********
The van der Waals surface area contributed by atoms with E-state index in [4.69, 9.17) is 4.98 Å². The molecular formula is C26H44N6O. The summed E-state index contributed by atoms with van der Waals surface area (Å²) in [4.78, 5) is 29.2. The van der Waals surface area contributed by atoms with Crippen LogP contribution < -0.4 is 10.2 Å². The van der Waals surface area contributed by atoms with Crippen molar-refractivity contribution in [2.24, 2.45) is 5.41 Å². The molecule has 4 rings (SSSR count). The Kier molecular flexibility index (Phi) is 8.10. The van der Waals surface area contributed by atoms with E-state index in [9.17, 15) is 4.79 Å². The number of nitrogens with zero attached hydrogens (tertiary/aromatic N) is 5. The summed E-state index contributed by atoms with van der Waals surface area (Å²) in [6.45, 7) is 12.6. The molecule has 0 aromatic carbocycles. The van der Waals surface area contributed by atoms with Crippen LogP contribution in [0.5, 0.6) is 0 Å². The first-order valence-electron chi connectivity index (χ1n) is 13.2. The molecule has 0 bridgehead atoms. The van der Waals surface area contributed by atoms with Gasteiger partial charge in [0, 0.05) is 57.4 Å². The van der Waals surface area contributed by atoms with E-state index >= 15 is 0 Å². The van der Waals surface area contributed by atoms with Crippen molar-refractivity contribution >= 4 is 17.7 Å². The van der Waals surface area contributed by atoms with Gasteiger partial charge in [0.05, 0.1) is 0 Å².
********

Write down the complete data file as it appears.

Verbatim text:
The van der Waals surface area contributed by atoms with E-state index in [4.69, 9.17) is 4.98 Å². The molecular formula is C26H44N6O. The summed E-state index contributed by atoms with van der Waals surface area (Å²) in [4.78, 5) is 29.2. The van der Waals surface area contributed by atoms with Crippen LogP contribution < -0.4 is 10.2 Å². The van der Waals surface area contributed by atoms with Crippen molar-refractivity contribution in [2.24, 2.45) is 5.41 Å². The molecule has 4 rings (SSSR count). The Kier molecular flexibility index (Phi) is 8.10. The van der Waals surface area contributed by atoms with E-state index in [9.17, 15) is 4.79 Å². The number of nitrogens with zero attached hydrogens (tertiary/aromatic N) is 5. The summed E-state index contributed by atoms with van der Waals surface area (Å²) in [6.45, 7) is 12.6. The molecule has 0 aromatic carbocycles. The van der Waals surface area contributed by atoms with Crippen LogP contribution in [0.5, 0.6) is 0 Å². The first-order valence-electron chi connectivity index (χ1n) is 13.2. The molecule has 0 bridgehead atoms. The van der Waals surface area contributed by atoms with Gasteiger partial charge in [0, 0.05) is 57.4 Å². The van der Waals surface area contributed by atoms with E-state index >= 15 is 0 Å². The van der Waals surface area contributed by atoms with Crippen molar-refractivity contribution >= 4 is 17.7 Å². The van der Waals surface area contributed by atoms with Gasteiger partial charge in [0.05, 0.1) is 0 Å².